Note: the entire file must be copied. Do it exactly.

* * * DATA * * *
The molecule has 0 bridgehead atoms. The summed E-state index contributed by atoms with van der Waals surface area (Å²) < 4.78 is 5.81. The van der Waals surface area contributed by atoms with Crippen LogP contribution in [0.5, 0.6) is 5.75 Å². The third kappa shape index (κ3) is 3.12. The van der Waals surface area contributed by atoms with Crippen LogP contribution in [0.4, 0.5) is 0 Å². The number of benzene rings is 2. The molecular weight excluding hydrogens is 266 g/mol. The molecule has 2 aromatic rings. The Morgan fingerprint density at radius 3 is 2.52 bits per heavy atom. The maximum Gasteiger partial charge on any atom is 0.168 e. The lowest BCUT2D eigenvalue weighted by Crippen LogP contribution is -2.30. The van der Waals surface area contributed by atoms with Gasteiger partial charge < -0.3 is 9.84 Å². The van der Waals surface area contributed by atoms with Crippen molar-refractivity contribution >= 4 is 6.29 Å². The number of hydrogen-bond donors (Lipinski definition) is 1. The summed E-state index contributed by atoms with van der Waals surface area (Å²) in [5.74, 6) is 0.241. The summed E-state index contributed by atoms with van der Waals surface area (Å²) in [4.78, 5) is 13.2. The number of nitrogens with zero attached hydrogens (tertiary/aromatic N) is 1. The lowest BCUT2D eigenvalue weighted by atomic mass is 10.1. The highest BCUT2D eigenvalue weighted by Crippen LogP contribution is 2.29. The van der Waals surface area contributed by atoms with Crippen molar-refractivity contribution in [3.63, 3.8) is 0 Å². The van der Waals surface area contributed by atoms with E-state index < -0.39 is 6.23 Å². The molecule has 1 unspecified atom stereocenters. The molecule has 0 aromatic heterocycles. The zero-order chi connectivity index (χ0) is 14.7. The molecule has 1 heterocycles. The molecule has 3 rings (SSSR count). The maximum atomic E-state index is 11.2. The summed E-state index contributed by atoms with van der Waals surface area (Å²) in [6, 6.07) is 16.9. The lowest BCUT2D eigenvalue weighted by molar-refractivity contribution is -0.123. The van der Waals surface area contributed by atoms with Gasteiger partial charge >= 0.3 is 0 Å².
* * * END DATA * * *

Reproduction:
The molecule has 0 bridgehead atoms. The summed E-state index contributed by atoms with van der Waals surface area (Å²) < 4.78 is 5.81. The van der Waals surface area contributed by atoms with Crippen LogP contribution in [0.5, 0.6) is 5.75 Å². The third kappa shape index (κ3) is 3.12. The van der Waals surface area contributed by atoms with Crippen LogP contribution in [0.4, 0.5) is 0 Å². The number of benzene rings is 2. The molecular weight excluding hydrogens is 266 g/mol. The molecule has 2 aromatic rings. The Morgan fingerprint density at radius 3 is 2.52 bits per heavy atom. The maximum Gasteiger partial charge on any atom is 0.168 e. The lowest BCUT2D eigenvalue weighted by Crippen LogP contribution is -2.30. The van der Waals surface area contributed by atoms with Gasteiger partial charge < -0.3 is 9.84 Å². The van der Waals surface area contributed by atoms with Crippen molar-refractivity contribution >= 4 is 6.29 Å². The number of hydrogen-bond donors (Lipinski definition) is 1. The summed E-state index contributed by atoms with van der Waals surface area (Å²) in [5.74, 6) is 0.241. The summed E-state index contributed by atoms with van der Waals surface area (Å²) in [4.78, 5) is 13.2. The number of nitrogens with zero attached hydrogens (tertiary/aromatic N) is 1. The lowest BCUT2D eigenvalue weighted by atomic mass is 10.1. The highest BCUT2D eigenvalue weighted by Crippen LogP contribution is 2.29. The van der Waals surface area contributed by atoms with Crippen molar-refractivity contribution in [3.63, 3.8) is 0 Å². The van der Waals surface area contributed by atoms with E-state index < -0.39 is 6.23 Å². The molecule has 1 unspecified atom stereocenters. The molecule has 0 aromatic heterocycles. The zero-order chi connectivity index (χ0) is 14.7. The molecule has 1 heterocycles. The molecule has 3 rings (SSSR count). The maximum atomic E-state index is 11.2. The summed E-state index contributed by atoms with van der Waals surface area (Å²) in [6, 6.07) is 16.9. The lowest BCUT2D eigenvalue weighted by molar-refractivity contribution is -0.123. The van der Waals surface area contributed by atoms with Gasteiger partial charge >= 0.3 is 0 Å².